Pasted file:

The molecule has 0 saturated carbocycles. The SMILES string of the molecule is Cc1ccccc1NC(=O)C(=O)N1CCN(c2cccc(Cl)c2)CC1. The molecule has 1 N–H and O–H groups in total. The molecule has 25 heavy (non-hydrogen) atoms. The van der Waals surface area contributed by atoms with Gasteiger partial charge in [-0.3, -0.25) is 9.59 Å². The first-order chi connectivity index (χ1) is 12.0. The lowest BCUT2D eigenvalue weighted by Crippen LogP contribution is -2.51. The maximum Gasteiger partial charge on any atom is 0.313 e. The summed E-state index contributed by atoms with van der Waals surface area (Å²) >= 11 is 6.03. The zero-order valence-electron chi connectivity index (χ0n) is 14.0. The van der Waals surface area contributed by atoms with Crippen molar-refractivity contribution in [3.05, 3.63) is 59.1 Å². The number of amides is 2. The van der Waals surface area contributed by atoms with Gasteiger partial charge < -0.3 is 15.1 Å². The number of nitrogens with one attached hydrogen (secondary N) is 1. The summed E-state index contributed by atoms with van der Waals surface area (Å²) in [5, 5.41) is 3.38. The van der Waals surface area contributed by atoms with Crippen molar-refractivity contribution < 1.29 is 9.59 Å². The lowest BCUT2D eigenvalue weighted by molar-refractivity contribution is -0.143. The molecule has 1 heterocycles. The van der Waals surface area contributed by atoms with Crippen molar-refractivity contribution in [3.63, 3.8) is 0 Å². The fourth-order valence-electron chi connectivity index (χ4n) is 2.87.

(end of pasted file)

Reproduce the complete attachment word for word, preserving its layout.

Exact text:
The molecule has 0 saturated carbocycles. The SMILES string of the molecule is Cc1ccccc1NC(=O)C(=O)N1CCN(c2cccc(Cl)c2)CC1. The molecule has 1 N–H and O–H groups in total. The molecule has 25 heavy (non-hydrogen) atoms. The van der Waals surface area contributed by atoms with Gasteiger partial charge in [-0.3, -0.25) is 9.59 Å². The first-order chi connectivity index (χ1) is 12.0. The lowest BCUT2D eigenvalue weighted by Crippen LogP contribution is -2.51. The maximum Gasteiger partial charge on any atom is 0.313 e. The summed E-state index contributed by atoms with van der Waals surface area (Å²) >= 11 is 6.03. The zero-order valence-electron chi connectivity index (χ0n) is 14.0. The van der Waals surface area contributed by atoms with Crippen molar-refractivity contribution in [3.05, 3.63) is 59.1 Å². The number of amides is 2. The van der Waals surface area contributed by atoms with Gasteiger partial charge < -0.3 is 15.1 Å². The number of nitrogens with one attached hydrogen (secondary N) is 1. The summed E-state index contributed by atoms with van der Waals surface area (Å²) in [5, 5.41) is 3.38. The van der Waals surface area contributed by atoms with Crippen molar-refractivity contribution < 1.29 is 9.59 Å². The lowest BCUT2D eigenvalue weighted by molar-refractivity contribution is -0.143. The molecule has 1 heterocycles. The van der Waals surface area contributed by atoms with Crippen molar-refractivity contribution in [3.63, 3.8) is 0 Å². The fourth-order valence-electron chi connectivity index (χ4n) is 2.87.